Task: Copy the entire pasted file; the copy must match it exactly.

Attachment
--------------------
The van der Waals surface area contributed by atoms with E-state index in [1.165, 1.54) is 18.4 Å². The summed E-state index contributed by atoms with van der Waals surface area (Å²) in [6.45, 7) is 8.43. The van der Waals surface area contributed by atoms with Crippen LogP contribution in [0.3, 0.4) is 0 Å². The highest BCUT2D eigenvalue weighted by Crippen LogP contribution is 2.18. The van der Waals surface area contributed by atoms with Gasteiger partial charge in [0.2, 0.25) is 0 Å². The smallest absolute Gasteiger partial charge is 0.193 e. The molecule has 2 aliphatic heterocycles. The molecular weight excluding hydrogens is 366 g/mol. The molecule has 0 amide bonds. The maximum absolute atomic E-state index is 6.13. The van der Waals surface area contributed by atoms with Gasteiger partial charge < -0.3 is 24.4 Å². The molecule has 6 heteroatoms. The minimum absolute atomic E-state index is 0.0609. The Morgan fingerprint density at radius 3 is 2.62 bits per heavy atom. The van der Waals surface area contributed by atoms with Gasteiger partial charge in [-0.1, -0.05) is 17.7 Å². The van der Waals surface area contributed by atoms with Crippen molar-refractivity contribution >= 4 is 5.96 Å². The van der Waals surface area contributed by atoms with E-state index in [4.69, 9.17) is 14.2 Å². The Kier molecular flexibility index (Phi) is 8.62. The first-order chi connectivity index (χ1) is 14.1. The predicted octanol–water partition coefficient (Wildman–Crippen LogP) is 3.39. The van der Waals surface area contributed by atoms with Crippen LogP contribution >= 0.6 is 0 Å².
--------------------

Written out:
The van der Waals surface area contributed by atoms with E-state index in [1.165, 1.54) is 18.4 Å². The summed E-state index contributed by atoms with van der Waals surface area (Å²) in [6.45, 7) is 8.43. The van der Waals surface area contributed by atoms with Crippen LogP contribution in [0.3, 0.4) is 0 Å². The highest BCUT2D eigenvalue weighted by Crippen LogP contribution is 2.18. The van der Waals surface area contributed by atoms with Gasteiger partial charge in [0.2, 0.25) is 0 Å². The smallest absolute Gasteiger partial charge is 0.193 e. The molecule has 2 aliphatic heterocycles. The molecular weight excluding hydrogens is 366 g/mol. The molecule has 0 amide bonds. The maximum absolute atomic E-state index is 6.13. The van der Waals surface area contributed by atoms with Gasteiger partial charge < -0.3 is 24.4 Å². The molecule has 6 heteroatoms. The minimum absolute atomic E-state index is 0.0609. The Morgan fingerprint density at radius 3 is 2.62 bits per heavy atom. The van der Waals surface area contributed by atoms with Gasteiger partial charge in [-0.1, -0.05) is 17.7 Å². The van der Waals surface area contributed by atoms with Crippen molar-refractivity contribution >= 4 is 5.96 Å². The van der Waals surface area contributed by atoms with E-state index in [4.69, 9.17) is 14.2 Å². The Kier molecular flexibility index (Phi) is 8.62. The first-order chi connectivity index (χ1) is 14.1. The predicted octanol–water partition coefficient (Wildman–Crippen LogP) is 3.39. The van der Waals surface area contributed by atoms with Crippen LogP contribution >= 0.6 is 0 Å².